Use of botanical insecticides could reduce ACP populations, insecticide resistance, and/or negative impact on ACP natural predators (Khan et al., 2014). The application of commercial extracts of Sophora spp. and garlic-chili pepper also had noteworthy effects in keeping the populations of immature ACP low (Table 1). Previous studies by Mann et al. (2011) and Cazares-Alonso et al. (2014) also indicated that garlic extracts show repellent activity and inhibition of ACP. Garlic extracts contain compounds such as trisulfites, which are known as insect-repellent chemicals (Mann et al., 2011). On the other hand, chili pepper contains capsaicin, which has lethal, antifeeding, and/or repellent effects on invertebrates (Baidoo and Mochiah, 2016; Kazem and El-Shereif, 2010). Regarding the use of the commercial extracts based on alkaloids, studies by Khan et al. (2013) and (2014) showed that the use of plant alkaloids such as tropane caused nymph mortality higher than 50% in laboratory and field conditions. Also, Zanardi et al. (2015) reported the positive effects on ACP control with the use of another plant alkaloid, matrine. These conclusions are in accordance with our findings in which Sophora (matrine) sprays caused a reduction of over 50% in ACP nymphs. A plausible explanation for ACP nymph reduction in our study could be that plant extract alkaloids affect the production of acetylcholine by the insect and cause an antifeeding effect since they are applied on the plant surface (Ali et al., 2017; Khan et al., 2013).

The development of sustainable strategies in commercial citrus orchards is of vital importance for ACP management and spread in Colombia. The application of commercial biopesticides based mainly on plant extracts or entomopathogenic fungi is a strategy that can be used to minimize the use of chemical synthesis insecticides within an IPM program, especially in tropical dry forest habitats, since these products reduced mainly ACP immatures (nymphs and eggs). Long-term studies are necessary to determine the potential use of B. bassiana and plant extracts in different habitats.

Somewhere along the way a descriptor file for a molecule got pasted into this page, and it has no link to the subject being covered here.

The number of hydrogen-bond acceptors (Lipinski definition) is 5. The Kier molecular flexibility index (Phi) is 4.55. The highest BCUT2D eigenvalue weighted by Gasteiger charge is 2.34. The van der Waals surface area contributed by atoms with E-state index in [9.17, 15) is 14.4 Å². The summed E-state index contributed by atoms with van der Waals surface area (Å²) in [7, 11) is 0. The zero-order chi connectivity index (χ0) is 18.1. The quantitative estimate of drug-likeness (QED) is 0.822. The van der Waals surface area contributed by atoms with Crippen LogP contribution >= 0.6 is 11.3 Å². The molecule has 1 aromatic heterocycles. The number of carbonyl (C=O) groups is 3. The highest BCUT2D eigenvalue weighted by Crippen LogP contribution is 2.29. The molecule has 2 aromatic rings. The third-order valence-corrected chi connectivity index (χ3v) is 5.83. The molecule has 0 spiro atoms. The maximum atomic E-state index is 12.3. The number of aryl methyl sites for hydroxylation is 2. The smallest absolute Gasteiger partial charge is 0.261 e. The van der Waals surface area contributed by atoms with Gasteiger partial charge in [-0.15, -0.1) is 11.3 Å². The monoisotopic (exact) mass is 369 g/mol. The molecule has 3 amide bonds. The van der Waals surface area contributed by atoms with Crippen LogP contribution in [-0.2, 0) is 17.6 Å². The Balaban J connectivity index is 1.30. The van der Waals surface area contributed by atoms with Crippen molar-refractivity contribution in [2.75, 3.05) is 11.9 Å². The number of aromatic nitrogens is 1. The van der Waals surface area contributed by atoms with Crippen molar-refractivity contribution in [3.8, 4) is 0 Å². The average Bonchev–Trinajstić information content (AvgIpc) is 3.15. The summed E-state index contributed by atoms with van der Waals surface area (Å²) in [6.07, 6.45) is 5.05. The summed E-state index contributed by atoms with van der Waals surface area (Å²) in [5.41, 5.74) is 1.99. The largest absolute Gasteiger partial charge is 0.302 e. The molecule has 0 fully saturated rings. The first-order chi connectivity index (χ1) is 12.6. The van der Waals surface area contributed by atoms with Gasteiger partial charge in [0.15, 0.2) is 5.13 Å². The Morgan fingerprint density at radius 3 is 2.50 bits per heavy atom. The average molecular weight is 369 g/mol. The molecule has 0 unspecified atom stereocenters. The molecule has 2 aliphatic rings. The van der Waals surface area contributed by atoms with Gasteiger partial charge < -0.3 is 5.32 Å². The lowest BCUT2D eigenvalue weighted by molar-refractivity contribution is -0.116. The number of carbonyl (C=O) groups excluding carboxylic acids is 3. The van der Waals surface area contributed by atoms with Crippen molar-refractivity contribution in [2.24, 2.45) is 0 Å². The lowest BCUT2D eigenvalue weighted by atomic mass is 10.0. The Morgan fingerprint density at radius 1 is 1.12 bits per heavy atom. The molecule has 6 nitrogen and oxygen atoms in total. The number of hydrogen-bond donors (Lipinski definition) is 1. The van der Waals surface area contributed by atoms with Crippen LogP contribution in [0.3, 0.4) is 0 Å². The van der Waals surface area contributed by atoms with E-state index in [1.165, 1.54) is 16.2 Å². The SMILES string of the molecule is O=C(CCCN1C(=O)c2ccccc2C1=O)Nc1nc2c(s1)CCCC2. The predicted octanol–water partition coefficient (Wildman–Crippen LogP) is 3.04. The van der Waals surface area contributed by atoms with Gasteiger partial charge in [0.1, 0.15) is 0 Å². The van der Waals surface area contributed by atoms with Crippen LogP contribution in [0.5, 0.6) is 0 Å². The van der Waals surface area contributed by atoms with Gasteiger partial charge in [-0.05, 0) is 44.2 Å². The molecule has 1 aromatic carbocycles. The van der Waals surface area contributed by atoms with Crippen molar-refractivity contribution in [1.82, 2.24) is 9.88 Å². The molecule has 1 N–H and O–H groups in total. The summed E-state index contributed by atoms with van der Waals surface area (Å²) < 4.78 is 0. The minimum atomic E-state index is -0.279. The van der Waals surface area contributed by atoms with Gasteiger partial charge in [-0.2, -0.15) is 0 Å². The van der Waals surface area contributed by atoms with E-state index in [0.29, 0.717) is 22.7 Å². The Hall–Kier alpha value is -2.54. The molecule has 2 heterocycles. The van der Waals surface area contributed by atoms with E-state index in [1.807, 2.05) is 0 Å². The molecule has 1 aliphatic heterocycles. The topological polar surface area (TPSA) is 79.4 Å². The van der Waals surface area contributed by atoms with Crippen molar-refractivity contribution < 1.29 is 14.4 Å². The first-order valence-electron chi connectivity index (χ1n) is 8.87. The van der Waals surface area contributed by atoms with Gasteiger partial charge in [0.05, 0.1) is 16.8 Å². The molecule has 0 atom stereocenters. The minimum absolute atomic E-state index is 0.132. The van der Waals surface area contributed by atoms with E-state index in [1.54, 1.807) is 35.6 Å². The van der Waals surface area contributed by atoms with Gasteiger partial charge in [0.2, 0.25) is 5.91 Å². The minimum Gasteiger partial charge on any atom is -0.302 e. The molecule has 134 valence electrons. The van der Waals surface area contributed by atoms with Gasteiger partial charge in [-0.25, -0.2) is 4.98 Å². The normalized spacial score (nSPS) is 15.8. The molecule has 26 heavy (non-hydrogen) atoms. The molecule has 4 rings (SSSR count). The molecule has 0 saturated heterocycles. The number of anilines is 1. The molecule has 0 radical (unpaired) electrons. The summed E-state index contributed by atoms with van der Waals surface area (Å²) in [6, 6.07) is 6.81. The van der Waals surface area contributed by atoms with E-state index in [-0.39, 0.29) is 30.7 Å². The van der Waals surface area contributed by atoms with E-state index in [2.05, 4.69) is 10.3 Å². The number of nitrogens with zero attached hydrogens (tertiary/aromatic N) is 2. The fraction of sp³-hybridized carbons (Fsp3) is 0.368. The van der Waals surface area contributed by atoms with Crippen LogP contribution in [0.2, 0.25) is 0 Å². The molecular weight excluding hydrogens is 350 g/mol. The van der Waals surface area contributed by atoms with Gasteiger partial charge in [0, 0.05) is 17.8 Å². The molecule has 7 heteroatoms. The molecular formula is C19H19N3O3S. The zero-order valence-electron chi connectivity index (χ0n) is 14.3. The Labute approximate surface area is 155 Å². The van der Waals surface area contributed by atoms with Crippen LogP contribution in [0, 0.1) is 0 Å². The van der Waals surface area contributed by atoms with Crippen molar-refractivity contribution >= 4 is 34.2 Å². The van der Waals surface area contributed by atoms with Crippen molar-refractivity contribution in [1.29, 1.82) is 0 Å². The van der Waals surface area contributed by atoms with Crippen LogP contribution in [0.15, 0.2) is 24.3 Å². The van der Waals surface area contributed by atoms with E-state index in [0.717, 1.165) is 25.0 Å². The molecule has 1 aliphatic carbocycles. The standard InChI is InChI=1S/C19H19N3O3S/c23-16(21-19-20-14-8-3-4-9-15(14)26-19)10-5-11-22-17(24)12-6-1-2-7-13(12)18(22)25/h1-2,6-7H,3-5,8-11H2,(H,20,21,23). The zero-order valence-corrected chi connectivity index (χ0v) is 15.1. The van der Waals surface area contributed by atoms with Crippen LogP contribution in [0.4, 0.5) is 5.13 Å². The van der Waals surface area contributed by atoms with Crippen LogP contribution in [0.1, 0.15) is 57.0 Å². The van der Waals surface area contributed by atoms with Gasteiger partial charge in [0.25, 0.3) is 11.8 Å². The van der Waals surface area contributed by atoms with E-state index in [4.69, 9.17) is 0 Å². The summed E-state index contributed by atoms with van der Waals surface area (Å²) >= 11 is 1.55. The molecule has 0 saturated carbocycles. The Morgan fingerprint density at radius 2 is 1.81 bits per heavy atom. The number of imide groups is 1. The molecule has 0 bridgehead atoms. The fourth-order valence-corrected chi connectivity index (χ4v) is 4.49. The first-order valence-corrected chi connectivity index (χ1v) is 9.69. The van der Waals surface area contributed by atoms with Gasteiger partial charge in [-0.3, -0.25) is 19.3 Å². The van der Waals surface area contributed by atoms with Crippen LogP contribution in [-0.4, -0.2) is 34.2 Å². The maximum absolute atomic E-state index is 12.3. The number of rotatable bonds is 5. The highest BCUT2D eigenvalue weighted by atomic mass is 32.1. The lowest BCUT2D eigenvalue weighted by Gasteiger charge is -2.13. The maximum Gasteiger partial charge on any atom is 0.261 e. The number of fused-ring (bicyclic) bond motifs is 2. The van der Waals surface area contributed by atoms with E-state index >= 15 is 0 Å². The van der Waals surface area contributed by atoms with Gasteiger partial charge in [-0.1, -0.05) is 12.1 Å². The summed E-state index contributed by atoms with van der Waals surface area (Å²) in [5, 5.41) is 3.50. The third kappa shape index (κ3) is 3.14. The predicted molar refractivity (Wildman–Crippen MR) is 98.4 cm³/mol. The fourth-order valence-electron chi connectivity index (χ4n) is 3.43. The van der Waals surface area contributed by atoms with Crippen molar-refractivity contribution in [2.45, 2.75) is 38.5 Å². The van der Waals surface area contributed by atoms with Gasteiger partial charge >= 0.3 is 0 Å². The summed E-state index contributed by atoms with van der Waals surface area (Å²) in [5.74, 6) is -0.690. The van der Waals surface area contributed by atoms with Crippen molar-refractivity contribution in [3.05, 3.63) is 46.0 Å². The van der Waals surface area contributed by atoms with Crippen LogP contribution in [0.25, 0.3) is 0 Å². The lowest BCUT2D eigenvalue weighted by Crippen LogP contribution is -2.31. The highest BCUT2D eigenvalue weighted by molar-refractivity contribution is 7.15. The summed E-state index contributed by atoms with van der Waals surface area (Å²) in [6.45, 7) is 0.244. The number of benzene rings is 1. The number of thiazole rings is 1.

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  • KhanA. A.AfzalM.RazaA.M.KhanA.M.IqbalJ.TahirH.M.QureshiJ.A.KhaliqA.Zia-ul-HaqM.AqeelM.A.2013Toxicity of botanicals and selective insecticides to Asian citrus psylla, Diaphorina citri K. (Homoptera: Psyllidae) in laboratory conditionsJökull Journal635272

    • Search Google Scholar
    • Export Citation
  • KhanA.A.AfzalM.QureshiJ.A.KhanA.M.RazaA.M.2014Botanicals, selective insecticides, and predators to control Diaphorina citri (Hemiptera: Liviidae) in citrus orchardsInsect Sci.21717726

    • Search Google Scholar
    • Export Citation
  • KhanA.A.AfzalM.UllahM.I.KhanA.M.SaeedS.2015Asian citrus psyllids (Hemiptera: Psyllidae), its vectored disease “Huanglongbing” and its eco-friendly managementAppl. Sci. Bus. Econ.23112

    • Search Google Scholar
    • Export Citation
  • KumarV.AveryP.B.AhmedJ.CaveR.D.McKenzieC.L.OsborneL.S.2017Compatibility and efficacy of Isaria fumosorosea with horticultural oils for mitigation of the Asian citrus psyllid, Diaphorina citri (Hemiptera: Liviidae)Insects84119

    • Search Google Scholar
    • Export Citation
  • Lezama-GutiérrezR.Molina-OchoaJ.Chávez-FloresO.Ángel-SahagúnC.A.SkodaS.R.Reyes-MartínezG.Barba-ReynosoM.Rebolledo-DomıínguezO.Ruíz-AguilaG.M.L.FosterJ.E.2012Use of the entomopathogenic fungi Metarhizium anisopliae,Cordyceps bassiana and Isaria fumosorosea to control Diaphorina citri (Hemiptera:Psyllidae) in Persian lime under field conditionsIntl. J. Trop. Insect Sci.3213944

    • Search Google Scholar
    • Export Citation
  • MannR.S.RouseffR.L.SmootJ.M.CastleW.S.StelinskiL.L.2011Sulfur volatiles from Allium spp. affect Asian citrus psyllid, Diaphorina citri Kuwayama (Hemiptera: Psyllidae), response to citrus volatilesBull. Entomol. Res.1018997

    • Search Google Scholar
    • Export Citation